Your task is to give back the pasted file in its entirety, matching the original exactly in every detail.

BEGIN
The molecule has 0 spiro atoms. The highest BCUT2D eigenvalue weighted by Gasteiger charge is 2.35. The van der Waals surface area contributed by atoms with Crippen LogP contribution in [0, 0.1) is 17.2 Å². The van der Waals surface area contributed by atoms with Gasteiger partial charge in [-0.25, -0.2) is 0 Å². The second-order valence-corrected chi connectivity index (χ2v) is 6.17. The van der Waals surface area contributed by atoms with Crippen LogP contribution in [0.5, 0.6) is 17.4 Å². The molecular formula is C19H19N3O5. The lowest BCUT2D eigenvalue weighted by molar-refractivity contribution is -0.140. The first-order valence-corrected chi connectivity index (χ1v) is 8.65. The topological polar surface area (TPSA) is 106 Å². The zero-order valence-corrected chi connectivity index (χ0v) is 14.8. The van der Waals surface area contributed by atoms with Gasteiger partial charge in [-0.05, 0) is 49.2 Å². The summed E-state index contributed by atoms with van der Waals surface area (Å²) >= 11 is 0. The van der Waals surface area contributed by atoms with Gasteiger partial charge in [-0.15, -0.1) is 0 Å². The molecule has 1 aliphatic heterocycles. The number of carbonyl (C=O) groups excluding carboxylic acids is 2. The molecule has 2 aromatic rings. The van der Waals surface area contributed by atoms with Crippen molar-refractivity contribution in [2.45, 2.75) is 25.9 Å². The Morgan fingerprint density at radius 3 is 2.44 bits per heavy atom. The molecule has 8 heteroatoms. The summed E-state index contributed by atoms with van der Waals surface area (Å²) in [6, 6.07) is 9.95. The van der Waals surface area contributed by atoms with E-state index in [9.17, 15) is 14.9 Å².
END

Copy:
The molecule has 0 spiro atoms. The highest BCUT2D eigenvalue weighted by Gasteiger charge is 2.35. The van der Waals surface area contributed by atoms with Crippen LogP contribution in [0, 0.1) is 17.2 Å². The van der Waals surface area contributed by atoms with Gasteiger partial charge in [-0.25, -0.2) is 0 Å². The second-order valence-corrected chi connectivity index (χ2v) is 6.17. The van der Waals surface area contributed by atoms with Crippen LogP contribution in [0.5, 0.6) is 17.4 Å². The molecular formula is C19H19N3O5. The lowest BCUT2D eigenvalue weighted by molar-refractivity contribution is -0.140. The first-order valence-corrected chi connectivity index (χ1v) is 8.65. The topological polar surface area (TPSA) is 106 Å². The zero-order valence-corrected chi connectivity index (χ0v) is 14.8. The van der Waals surface area contributed by atoms with Gasteiger partial charge in [-0.05, 0) is 49.2 Å². The summed E-state index contributed by atoms with van der Waals surface area (Å²) >= 11 is 0. The van der Waals surface area contributed by atoms with Gasteiger partial charge in [-0.15, -0.1) is 0 Å². The molecule has 1 aliphatic heterocycles. The number of carbonyl (C=O) groups excluding carboxylic acids is 2. The molecule has 2 aromatic rings. The van der Waals surface area contributed by atoms with Crippen molar-refractivity contribution in [2.45, 2.75) is 25.9 Å². The Morgan fingerprint density at radius 3 is 2.44 bits per heavy atom. The molecule has 8 heteroatoms. The summed E-state index contributed by atoms with van der Waals surface area (Å²) in [6, 6.07) is 9.95. The van der Waals surface area contributed by atoms with E-state index in [9.17, 15) is 14.9 Å².